What is needed is what I call the empirical study of hadith which ignores questions of which sect or group or cult one belongs to and uses the scientific method used by historians to judge the evidence. And instead of using the simplistic authentic vs. non-authentic framework (which is not actually used by hadith scholars, who are aware of the shades of authenticity that separates different authentic narrations), we should use a framework that admits the various shades of reliability that separate narrations. One narration may be 99% likely to be true while another might be 95% likely. One “reliable” hadith transmitter can be far more reliable (having a better memory, better knowledge and understanding of the hadiths they transmitted) than another “reliable” transmitter, and these differences between different transmitters should be taken into account.

The Western Islamic studies tradition has made important progress in the empirical study of hadith, some of which can be seen in Harald Motzki’s Analysing Muslim Traditions: Studies in Legal, Exegetical and Maghazi Hadith. This is a completely new way of studying Islam that has the power to accomplish what I described above since the evidence is not judged according to who belongs to what camp but according to the actual historical evidence.

20th century Western scholars like Ignaz Goldziher, Joseph Schacht and Patricia Crone, despite their thorough scholarship, had a hyper-skeptical attitude toward hadith narrations, considering most of the literature potentially false and fabricated until proven otherwise. These views have been largely discredited today. Hadiths represent a true historical record rather than fabrication on an industrial scale.

As for what a Muslim should when dealing with such a complex issue, it is actually quite simple. Hold on to the Quran. The Quran contains sufficient guidance for 99% of a Muslim’s life. What remains are all side issues, such as the proper to say the aḏān and how many times one should raise their hands during the ṣalāh. In such matters, you can follow the well-established opinions of the scholars, except in cases where your reason or conscience make you think that some opinion might be false. In these rare cases, you can do research and find out the differing opinions on it and follow the one that seems most sensible. The Quran itself is usually a sufficient criterion for judging such issues. If a person says that Islam should be forced on others and has some hadith to back up this opinion, the Quran’s principle of religious freedom (in verse 2:256) should take precedence regardless of the hadith. This is a highly simplified example, but in general, the Quran’s ethics and morality should always be paramount and no hadith should be allowed to override and corrupt its teachings.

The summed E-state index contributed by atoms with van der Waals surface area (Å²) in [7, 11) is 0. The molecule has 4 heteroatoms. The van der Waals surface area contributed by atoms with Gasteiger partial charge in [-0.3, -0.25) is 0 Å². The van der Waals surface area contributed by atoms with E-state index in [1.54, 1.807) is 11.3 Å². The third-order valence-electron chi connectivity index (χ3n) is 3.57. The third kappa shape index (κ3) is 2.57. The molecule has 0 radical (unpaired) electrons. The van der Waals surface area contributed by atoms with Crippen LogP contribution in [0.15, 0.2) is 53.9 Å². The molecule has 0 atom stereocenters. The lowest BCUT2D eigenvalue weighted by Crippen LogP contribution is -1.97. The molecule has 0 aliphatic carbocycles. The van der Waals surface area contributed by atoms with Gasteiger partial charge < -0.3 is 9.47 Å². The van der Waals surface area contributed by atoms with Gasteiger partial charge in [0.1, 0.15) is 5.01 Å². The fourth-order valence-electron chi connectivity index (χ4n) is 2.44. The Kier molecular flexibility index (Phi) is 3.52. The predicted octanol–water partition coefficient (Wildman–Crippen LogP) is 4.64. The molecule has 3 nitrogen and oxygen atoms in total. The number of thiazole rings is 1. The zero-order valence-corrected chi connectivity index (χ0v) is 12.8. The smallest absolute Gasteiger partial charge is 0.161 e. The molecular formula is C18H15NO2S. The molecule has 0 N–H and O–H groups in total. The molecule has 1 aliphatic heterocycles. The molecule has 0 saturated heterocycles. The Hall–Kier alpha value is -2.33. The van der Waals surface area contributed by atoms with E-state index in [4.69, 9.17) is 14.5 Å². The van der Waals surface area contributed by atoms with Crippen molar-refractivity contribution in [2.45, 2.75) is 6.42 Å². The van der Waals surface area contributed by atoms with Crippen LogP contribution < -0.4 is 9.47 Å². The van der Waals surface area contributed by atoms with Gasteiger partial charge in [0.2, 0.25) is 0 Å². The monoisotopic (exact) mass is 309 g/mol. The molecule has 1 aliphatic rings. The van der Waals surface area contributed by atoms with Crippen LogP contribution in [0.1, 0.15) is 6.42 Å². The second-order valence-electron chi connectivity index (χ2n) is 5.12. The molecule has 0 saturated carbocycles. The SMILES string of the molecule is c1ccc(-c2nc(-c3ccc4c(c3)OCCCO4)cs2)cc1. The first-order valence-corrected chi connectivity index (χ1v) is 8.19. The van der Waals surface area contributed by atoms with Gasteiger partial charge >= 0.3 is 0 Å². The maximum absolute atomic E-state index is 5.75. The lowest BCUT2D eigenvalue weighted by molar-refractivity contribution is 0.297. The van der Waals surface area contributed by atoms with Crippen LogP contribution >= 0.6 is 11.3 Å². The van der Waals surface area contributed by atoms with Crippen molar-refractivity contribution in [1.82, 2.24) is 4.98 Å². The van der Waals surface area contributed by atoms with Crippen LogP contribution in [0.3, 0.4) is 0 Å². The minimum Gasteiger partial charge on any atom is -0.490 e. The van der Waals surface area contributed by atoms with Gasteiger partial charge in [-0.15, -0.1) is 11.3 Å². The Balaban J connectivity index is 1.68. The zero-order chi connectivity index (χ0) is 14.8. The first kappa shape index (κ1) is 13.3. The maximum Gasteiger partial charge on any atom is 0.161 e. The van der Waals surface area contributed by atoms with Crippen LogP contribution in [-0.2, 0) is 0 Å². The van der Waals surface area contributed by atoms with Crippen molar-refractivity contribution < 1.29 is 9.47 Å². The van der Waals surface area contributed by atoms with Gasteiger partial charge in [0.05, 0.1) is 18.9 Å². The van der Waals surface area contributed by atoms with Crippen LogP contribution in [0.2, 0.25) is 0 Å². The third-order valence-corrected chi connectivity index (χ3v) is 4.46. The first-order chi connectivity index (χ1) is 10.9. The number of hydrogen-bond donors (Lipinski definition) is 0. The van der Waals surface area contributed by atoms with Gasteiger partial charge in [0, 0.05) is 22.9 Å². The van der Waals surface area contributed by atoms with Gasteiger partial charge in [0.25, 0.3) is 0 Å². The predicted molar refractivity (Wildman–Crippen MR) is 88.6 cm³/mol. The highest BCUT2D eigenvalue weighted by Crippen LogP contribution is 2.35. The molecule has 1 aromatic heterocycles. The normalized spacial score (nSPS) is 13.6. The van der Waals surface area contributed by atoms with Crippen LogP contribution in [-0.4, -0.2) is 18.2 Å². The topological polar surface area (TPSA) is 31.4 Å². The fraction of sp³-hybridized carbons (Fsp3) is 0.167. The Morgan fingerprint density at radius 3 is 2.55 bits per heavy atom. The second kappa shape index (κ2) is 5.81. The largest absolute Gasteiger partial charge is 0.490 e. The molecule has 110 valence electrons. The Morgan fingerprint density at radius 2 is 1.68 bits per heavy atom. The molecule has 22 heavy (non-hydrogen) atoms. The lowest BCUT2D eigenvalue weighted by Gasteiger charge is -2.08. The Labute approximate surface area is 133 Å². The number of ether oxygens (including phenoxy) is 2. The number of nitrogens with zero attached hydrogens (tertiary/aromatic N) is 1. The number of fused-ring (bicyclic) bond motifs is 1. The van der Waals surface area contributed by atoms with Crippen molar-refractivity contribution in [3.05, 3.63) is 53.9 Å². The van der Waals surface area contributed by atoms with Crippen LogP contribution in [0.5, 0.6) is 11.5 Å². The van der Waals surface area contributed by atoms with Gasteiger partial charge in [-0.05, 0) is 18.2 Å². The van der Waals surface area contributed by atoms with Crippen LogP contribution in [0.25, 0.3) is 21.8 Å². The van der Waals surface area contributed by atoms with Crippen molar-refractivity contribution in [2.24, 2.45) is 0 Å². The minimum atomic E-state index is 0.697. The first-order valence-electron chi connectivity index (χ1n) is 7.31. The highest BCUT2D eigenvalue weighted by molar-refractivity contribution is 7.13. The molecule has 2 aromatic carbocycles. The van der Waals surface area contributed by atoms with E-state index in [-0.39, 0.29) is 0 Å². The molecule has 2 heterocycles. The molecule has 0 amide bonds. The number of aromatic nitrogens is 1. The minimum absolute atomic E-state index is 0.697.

Regarding understanding the Quran better, Abdel Haleem’s translation is extremely helpful due to its large number of footnotes clarifying the verses.

Footnotes

  1. See Umar Faruq Abd-Allah, Mālik and Medina: Islamic Legal Reasoning in the Formative Period , Brill, 2013.
  2. See Shahab Ahmed, Before Orthodoxy: The Satanic Verses in Early Islam, Harvard University Press, 2017.
And God knows best.